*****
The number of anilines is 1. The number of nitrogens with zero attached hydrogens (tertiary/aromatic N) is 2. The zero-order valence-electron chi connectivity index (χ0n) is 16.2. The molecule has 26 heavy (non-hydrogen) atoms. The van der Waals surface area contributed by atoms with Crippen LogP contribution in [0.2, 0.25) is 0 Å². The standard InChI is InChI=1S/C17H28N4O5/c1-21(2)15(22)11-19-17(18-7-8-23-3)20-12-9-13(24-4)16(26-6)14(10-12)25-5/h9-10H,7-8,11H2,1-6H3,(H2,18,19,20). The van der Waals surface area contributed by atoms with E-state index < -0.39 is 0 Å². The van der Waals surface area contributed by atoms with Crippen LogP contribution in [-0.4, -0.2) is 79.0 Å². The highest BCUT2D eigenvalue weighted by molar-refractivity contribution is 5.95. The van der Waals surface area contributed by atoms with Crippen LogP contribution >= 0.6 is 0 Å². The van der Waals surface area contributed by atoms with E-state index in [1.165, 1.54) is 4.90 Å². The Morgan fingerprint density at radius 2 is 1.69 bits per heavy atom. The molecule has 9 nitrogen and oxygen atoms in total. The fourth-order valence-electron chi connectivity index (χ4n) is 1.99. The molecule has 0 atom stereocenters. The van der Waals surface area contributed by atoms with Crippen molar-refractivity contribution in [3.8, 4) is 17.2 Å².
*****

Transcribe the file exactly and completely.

The number of anilines is 1. The number of nitrogens with zero attached hydrogens (tertiary/aromatic N) is 2. The zero-order valence-electron chi connectivity index (χ0n) is 16.2. The molecule has 26 heavy (non-hydrogen) atoms. The van der Waals surface area contributed by atoms with Crippen LogP contribution in [0.2, 0.25) is 0 Å². The standard InChI is InChI=1S/C17H28N4O5/c1-21(2)15(22)11-19-17(18-7-8-23-3)20-12-9-13(24-4)16(26-6)14(10-12)25-5/h9-10H,7-8,11H2,1-6H3,(H2,18,19,20). The van der Waals surface area contributed by atoms with E-state index < -0.39 is 0 Å². The van der Waals surface area contributed by atoms with Crippen LogP contribution in [-0.4, -0.2) is 79.0 Å². The highest BCUT2D eigenvalue weighted by molar-refractivity contribution is 5.95. The van der Waals surface area contributed by atoms with Crippen LogP contribution >= 0.6 is 0 Å². The van der Waals surface area contributed by atoms with E-state index in [1.165, 1.54) is 4.90 Å². The Morgan fingerprint density at radius 2 is 1.69 bits per heavy atom. The molecule has 9 nitrogen and oxygen atoms in total. The fourth-order valence-electron chi connectivity index (χ4n) is 1.99. The molecule has 0 atom stereocenters. The van der Waals surface area contributed by atoms with Crippen molar-refractivity contribution in [3.8, 4) is 17.2 Å².